Thursday, 12 August 2010

Done to Death!

Time to reflect.

I am getting really blunt at telling people what I think about their work, whether it be on blogger, flickr or whatever in the comments section, but what would people rather hear? I would always rather people tell me my work is rubbish if they think so, providing they tell me why, than just say it's lovely sooner than run the risk of hurting my feelings. That doesn't help anyone. Some of the work I put up on the Internet I think is really quite poor, then when people come along and rave about it, it puzzles me so. Maybe I it's because I know what things are wrong with my own work and can't be bothered to fix it due to lost interest or inability, or simply the desire to just start something new.

Every day I spend a considerable amount of time looking at people's artwork on the Internet (what would we do without this marvelous invention?) studying their style and trying to gain more knowledge and different techniques. Trouble is, when you get to my age, it gets more difficult to learn new stuff, to retain it and even to stop losing it LOL! Do you know, I wrote a book a few years ago - it got published and amazingly I sold every copy, even though it is still listed on Amazon, but I have now forgotten much about what I wrote - really scary isn't it?

But to get back to artwork, well remember the art course I took earlier in the year? The class was full and I got to see how different people worked, what they were capable of and the work they produced. It soon became clear to me, who had real flare and who were, well really no-hopers. I know that's awful to say, but if you can't even draw easily, then you have no hope at painting or being an artist. To a certain extent, I believe that artists are born and not 'created' for want of a better word. Some of the 'students' (I still am of the old school where we would call them 'pupils' but we have to move with the times) were capable of some excellent work, but ruined much of what they did by either overworking a painting or fiddling with it till it was done to death! I can still hear our tutor shouting across the room "Fred(made up), put that brush down right now or you will overwork that painting!" I hadn't the heart to say what I thought, and that was that it was ruined two sessions ago!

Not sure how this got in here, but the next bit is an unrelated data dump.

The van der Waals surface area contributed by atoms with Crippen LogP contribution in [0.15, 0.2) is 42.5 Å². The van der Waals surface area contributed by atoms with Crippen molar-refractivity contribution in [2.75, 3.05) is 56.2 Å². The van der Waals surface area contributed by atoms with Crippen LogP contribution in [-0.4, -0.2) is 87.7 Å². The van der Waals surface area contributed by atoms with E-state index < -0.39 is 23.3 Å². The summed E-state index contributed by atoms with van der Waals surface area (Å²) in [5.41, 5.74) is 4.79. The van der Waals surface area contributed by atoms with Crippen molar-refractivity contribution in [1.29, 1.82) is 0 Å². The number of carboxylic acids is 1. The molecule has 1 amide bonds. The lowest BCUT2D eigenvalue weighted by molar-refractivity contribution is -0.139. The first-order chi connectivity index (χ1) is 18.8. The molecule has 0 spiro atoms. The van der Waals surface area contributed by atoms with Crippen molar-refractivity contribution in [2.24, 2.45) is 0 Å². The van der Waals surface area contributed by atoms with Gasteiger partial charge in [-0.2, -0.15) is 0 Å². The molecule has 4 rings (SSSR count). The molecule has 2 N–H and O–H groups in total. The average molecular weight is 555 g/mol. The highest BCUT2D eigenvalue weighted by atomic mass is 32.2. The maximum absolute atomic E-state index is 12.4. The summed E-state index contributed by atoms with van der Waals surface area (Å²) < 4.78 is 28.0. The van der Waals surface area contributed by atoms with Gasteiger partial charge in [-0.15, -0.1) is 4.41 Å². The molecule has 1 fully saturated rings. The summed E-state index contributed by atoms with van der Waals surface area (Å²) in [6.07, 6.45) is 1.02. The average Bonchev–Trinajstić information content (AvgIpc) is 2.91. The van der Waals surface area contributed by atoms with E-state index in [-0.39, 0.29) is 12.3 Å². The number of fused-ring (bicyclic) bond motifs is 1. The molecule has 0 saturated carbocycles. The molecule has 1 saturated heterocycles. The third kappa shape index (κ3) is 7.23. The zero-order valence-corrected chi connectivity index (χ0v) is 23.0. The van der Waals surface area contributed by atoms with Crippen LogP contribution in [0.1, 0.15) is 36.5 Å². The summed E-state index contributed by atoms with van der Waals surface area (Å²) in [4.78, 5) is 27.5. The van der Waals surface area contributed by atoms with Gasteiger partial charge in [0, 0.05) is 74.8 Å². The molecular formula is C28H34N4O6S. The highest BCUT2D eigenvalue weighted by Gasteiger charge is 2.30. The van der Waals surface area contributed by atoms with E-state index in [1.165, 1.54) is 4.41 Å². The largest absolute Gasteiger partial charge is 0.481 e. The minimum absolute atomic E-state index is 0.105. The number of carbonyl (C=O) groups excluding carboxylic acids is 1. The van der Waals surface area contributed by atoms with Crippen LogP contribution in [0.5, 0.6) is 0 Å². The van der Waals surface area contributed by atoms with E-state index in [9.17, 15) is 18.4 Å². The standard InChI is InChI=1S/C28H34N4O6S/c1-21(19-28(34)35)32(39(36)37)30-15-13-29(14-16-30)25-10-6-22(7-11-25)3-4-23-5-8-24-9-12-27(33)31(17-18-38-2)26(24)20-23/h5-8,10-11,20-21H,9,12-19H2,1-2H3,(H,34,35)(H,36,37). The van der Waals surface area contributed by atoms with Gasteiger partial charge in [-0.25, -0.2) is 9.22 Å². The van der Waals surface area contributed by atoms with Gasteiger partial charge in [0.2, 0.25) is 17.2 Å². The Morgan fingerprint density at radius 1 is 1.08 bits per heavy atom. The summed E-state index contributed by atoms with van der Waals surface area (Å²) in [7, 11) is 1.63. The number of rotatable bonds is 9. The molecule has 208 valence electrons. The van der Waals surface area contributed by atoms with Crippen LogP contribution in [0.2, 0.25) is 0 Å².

I know it's tempting to just add that 'little bit more' to a painting, but with watercolour especially (and I do this times as well), overworking is adding too many layers and colours till it gets too dark and muddy, and fiddling is adding that little bit more detail to, or trying to correct or enhance the work. Sometimes a little bit of each of these so called 'faults' actually does improve the finished work, but of course the difficulty is knowing where and when to stop.

Here are my key aims, goals whatever in creating my paintings.

1. When sketching, keep the pencil moving back and forth until it finds the right line in my mind working away from a prominent point, subconsciously measuring distance.
2. Aim to add washes as loosely and transparently as possible adding in other colours while wet for shading and variety and texture.
3. Add the minimum of layers possible to show form.
4. Try to find the balance between detail and impression.
5. Not to try to make my work look too much like a photograph - always to remember it's a painting.
6. There must be more, but you add what you like here.

So, on reflection, I think on the whole that my work is improving, well know it's improving and evolving, much like most of you who read my blog with your own work I suspect. Don't get upset if I've criticised your work - just tell me to b****r off - I'm far from being an expert.

Lastly, thank you all for following me and for all your comments. It's such a buzz to read them and that someone with similar interests actually takes the time to comment on my work.


  1. I enjoyed reading about your thoughts and feelings towards the art. In the moment it's difficult to see that it's a process that flows along with time. I took a whole car load of paintings to the tip once and have often filled the household wheelie bin full of discarded work. Keeping going while the desire is there, is what I think is important and go where it takes you. :)